Es are good?

I was born in a remote, primitive era of prehistory, millions of years before the evolution of the modern human (well, actually, I was born in 1968, but it often feels like it). When I was growing up, there was no worldwide web, no-one (bar maybe a couple of moneyed tech geeks) had a computer at home, mobile phones were the size of a toaster, too expensive for most people and did nothing other than make phone calls, and counterculture magazines were often produced on hand-cranked Banda machines (ask your nan).

Everything’s changed. We’re now living in a digital landscape and over the last few years there has been an explosion of e-zines and blogs that have brought poetry to a new and broader audience. Exciting times? I think so. With, of course, the caveat that always come with the internet – the democratisation that it brings can also be accompanied by zero quality control.

I am  constantly surprised by the naivety many aspirant poets have about the internet.”I have had poems published!” they say proudly, as if they’re a regular contributor to Poetry London, and it later transpires that what they mean is that they have posted their poems on what is basically an open-access electronic pinboard, with no editor and no filtering, and where all too often nobody goes there to read, they just go there to post.

That said, there are a number of excellent e-zines, edited by respected poets, whose submissions process is as rigorous as the leading print journals and who carry poems of a similar quality to (and often by the same poets as) the print journals. And even if some websites are less exclusive/rigorous than the print journals, that can be a good thing – moving away from poetry as a cosy clique where your face has to fit and opening up the genre to new audiences and new voices. Plus that’s all before you even start on the other fora for our poetry that the internet has provided, e.g. YouTube, our own websites etc.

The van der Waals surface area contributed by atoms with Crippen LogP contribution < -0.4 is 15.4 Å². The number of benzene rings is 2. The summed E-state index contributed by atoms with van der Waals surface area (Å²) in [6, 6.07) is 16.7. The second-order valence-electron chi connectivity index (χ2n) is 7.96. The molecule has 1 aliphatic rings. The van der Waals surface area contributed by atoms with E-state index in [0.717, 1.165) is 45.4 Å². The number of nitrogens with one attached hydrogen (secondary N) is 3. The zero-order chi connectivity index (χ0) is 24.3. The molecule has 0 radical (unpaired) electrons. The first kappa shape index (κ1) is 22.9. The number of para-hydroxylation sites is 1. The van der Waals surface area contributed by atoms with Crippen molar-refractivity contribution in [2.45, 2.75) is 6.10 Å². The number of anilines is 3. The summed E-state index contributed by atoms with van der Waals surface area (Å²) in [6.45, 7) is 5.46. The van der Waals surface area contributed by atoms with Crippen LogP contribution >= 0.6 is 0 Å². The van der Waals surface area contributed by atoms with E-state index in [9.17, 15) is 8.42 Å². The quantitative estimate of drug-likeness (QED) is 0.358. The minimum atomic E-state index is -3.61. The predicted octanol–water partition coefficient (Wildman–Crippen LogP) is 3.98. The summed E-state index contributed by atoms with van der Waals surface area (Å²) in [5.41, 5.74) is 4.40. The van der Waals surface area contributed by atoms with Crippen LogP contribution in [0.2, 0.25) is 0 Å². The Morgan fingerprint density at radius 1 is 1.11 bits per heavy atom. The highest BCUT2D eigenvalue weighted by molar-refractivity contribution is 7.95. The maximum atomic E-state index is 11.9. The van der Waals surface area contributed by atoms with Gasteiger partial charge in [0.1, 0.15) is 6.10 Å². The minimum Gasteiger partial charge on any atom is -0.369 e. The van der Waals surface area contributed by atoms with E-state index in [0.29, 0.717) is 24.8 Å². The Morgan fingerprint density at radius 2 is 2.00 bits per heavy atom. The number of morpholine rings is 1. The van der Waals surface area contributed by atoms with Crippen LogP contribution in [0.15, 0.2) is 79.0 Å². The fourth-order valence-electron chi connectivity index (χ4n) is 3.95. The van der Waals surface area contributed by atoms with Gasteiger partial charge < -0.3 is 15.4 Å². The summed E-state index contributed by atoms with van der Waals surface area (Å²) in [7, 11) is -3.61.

Being the immature attention-whore that I am, what I love about e-zines is the instant gratification I get on publication. I tweet or Facebook a link and, within seconds, my friends can read my work and post validating messages. Also, (and this is the point where I really should get on the line to Freephone Sad Bastard) I can count up the number of likes, shares and comments my poem got from strangers on the site itself. Contrast that with the print journals, where often I don’t know anyone who is a subscriber, so my friends don’t get to read my poems, and I never really know whether anyone liked or even read it. It’s nice to get my complimentary copy in the post, but thereafter follows an eerie silence, and the ability to put another title on my biog seems little pay-off after the  three-month wait between submission and acceptance and the six-month wait between acceptance and publication.

What I love less about e-zines is their very public nature means that, once it’s out there, you lose all control of your poem: it can be reshared, stolen, misattributed and it is forever lost to other, potentially more lucrative publishing opportunities. As with music, the increasing expectation of audiences that work should be accessible for free on the web is diminishing opportunities to sell the work and threatening to turn art forms from careers that the very tenacious and talented can just about eke a living from to hobbies for privileged dilettantes.

And there’s nothing like the feel of real book, pamphlet or  magazine in your hand. Somehow you feel much more like a real poet when you’re physically holding a  journal with your name in it than when you see your work on a website. That can sometimes feel only one step up from reading your own Facebook posts.

There does not seem to be a great deal of consensus in the poetry world about how the new electronic forms of publishing fit in with the old. I have often been advised not to submit to e-zines and told that publication in the print “little magazines” carries far more gravitas and weight with promoters and publishers. And yet I read an article this week, in which Tom Chivers of Penned In The Margins seemed to be suggesting the diametric opposite: “The readership of some magazines is so low that I wonder, what’s the point? Nowadays we can use different media that are more successful in reaching an audience.”

So is the internet the way forward? Are the “little magazines” the dying gasp of an old order – an order in which the gates to poetry success were controlled by middle-aged men in tweed jackets with leather patches on the elbows – that is being swept away by a younger, funkier, more diverse generation with a fairer, more democratic way of doing things? Or are print journals going to remain an important route to getting a collection published for emergent poets for some time to come?

One thing is certain, though: if you care about small magazines and want them to remain relevant, you need to support them. Without subscribers, they can’t compete with the internet.